Wednesday, January 9, 2019

DMT Dialogues: The Invisible Beings

Jeremy Narby, Reality Sandwich, 12/18; Pat Macpherson, Dhr. Seven (eds.), Wisdom Quarterly
"Universal Mother" by Martina Hoffmann (LA Yoga, Cosmic Sister via Reality Sandwich)
The following is excerpted from DMT Dialogues: Encounters with the Spirit Molecule, a series of transcribed discussions of DMT experiences and plant sentience from leading luminaries in the field of psychedelic research, published by Inner Traditions.

Amazonian Perspectives on Invisible Entities
Yesterday Dennis [McKenna] talked about many interesting things. I [Jeremy Narby] like to quibble. I think that dialogue and exchanging points of view is the way to go.
  • Dennis McKenna: “True psychedelics” is a made-up category in a sense, but it is based on pharmacology. So it’s not that tobacco or a lot of these other things can’t be hallucinogenic; they’re just not “true psychedelics.” That’s a pharmacological statement, all due respect to tobacco, salvia, and all these things that are not true psychedelics.
One of the things you said yesterday that I would quibble with is that DMT is often independent of cultural context. I know what you mean when you say that:

It means that people from different cultures, who are naive and uninformed about the experience report very similar experiences, so therefore we think it’s independent of cultural context. Well, yes and no. What I’m going to say today is why culture matters.
There are cultures in the Amazon, where people have been taking plants, extracts, or snuffs that contain DMT for generations. So they’ve accumulated knowledge about how to do it and about the entities that they encounter, and this knowledge is then accumulated in their culture.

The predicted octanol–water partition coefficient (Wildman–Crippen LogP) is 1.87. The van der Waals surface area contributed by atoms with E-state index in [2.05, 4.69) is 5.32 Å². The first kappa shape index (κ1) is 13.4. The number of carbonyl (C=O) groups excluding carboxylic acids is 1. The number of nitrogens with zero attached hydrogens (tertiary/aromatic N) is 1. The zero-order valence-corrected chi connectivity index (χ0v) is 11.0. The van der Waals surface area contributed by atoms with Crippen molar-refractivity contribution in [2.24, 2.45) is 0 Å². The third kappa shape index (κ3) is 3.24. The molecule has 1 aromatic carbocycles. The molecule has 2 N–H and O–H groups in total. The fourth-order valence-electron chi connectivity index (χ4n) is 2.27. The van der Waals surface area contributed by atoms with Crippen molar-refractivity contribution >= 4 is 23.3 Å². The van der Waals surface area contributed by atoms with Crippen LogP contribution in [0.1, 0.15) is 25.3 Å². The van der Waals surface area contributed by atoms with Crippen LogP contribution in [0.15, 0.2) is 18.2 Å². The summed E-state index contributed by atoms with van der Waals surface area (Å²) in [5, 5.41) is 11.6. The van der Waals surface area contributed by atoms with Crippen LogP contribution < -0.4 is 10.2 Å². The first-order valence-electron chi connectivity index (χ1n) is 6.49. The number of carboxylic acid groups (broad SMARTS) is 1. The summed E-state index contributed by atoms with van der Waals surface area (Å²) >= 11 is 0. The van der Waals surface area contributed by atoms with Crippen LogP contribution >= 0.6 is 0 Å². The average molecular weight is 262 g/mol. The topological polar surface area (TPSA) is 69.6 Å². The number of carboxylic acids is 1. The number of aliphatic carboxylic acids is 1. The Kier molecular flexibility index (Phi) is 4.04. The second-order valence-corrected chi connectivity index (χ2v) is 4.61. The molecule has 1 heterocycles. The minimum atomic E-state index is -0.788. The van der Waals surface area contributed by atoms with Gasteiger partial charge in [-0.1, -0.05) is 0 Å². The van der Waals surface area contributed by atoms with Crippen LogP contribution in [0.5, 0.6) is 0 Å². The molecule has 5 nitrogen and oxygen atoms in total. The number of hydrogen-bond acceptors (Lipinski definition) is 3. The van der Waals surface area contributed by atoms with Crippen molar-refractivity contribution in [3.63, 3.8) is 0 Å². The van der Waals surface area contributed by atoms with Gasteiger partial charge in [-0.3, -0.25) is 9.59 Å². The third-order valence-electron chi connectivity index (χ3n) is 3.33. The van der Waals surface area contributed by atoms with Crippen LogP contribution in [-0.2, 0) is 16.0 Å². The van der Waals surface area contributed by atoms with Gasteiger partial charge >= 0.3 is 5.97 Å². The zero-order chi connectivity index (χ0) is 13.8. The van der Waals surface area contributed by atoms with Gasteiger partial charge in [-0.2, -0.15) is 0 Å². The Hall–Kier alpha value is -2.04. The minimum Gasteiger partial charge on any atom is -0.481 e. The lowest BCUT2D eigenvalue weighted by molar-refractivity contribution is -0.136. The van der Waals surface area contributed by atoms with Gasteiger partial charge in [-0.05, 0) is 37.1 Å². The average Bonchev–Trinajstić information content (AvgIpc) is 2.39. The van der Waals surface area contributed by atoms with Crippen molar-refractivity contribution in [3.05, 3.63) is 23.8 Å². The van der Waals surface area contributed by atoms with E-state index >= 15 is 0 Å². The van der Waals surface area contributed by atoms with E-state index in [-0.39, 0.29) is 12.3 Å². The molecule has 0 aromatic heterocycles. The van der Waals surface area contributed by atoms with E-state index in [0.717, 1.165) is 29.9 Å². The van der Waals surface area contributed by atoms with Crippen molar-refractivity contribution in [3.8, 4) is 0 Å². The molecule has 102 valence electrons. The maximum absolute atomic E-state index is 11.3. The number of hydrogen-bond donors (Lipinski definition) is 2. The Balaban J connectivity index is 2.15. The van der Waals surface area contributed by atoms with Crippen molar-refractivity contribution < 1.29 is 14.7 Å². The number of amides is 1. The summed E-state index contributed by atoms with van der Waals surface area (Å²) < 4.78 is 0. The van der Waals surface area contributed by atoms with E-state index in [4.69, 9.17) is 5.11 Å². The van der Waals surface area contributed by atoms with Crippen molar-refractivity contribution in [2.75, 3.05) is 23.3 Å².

Surely this is one of the things that distinguishes humans from other species -- even though one should be suspicious of lists of things that distinguish us from other species. Nevertheless, we are the cultural animals; we are the ones who accumulate knowledge outside of our biology, through our culture.

It’s given us a tremendous advantage over other species, but that would be another subject.
Anthropologists always argue that culture is important. It’s like the way scientists always conclude that more research is needed, because more research is always needed. It’s almost a tautology, but it remains, let’s say, a useful tautology. “Culture matters” is a useful tautology.
Before describing what I think has been established about what Amazonian people think about invisible entities, I’d just like to position myself as an observer and as an agnostic.
And I’d like to say what that means: It means that I know that I don’t know about final causes. This is not indifference. We talked about this with David [Luke] yesterday. Sometimes when people talk they say, “I’m agnostic on that,” and it kind of means, “I don’t want to know about it.”
No, agnosticism -- the way that I view agnostic research -- doesn’t mean that you’re indifferent to something or even that you give up wanting to know and throw in the sponge.
It is that you get comfortable with the unknown, and you feel okay about it. So yes, there’s a lot of mystery; we’re not throwing in the sponge, but we’re sitting there comfortably with it.
What’s wrong with the unknown? It’s not our enemy. We can want to know it, and we can gain knowledge. But as we know, the more we know the more questions that arise, too.
I think that the agnostic position, at least when it comes to knowledge, is the comfortable and open-minded way of going about things. Amazonian people have the perspectives they have, and I view my job -- getting up here -- as reporting on... More

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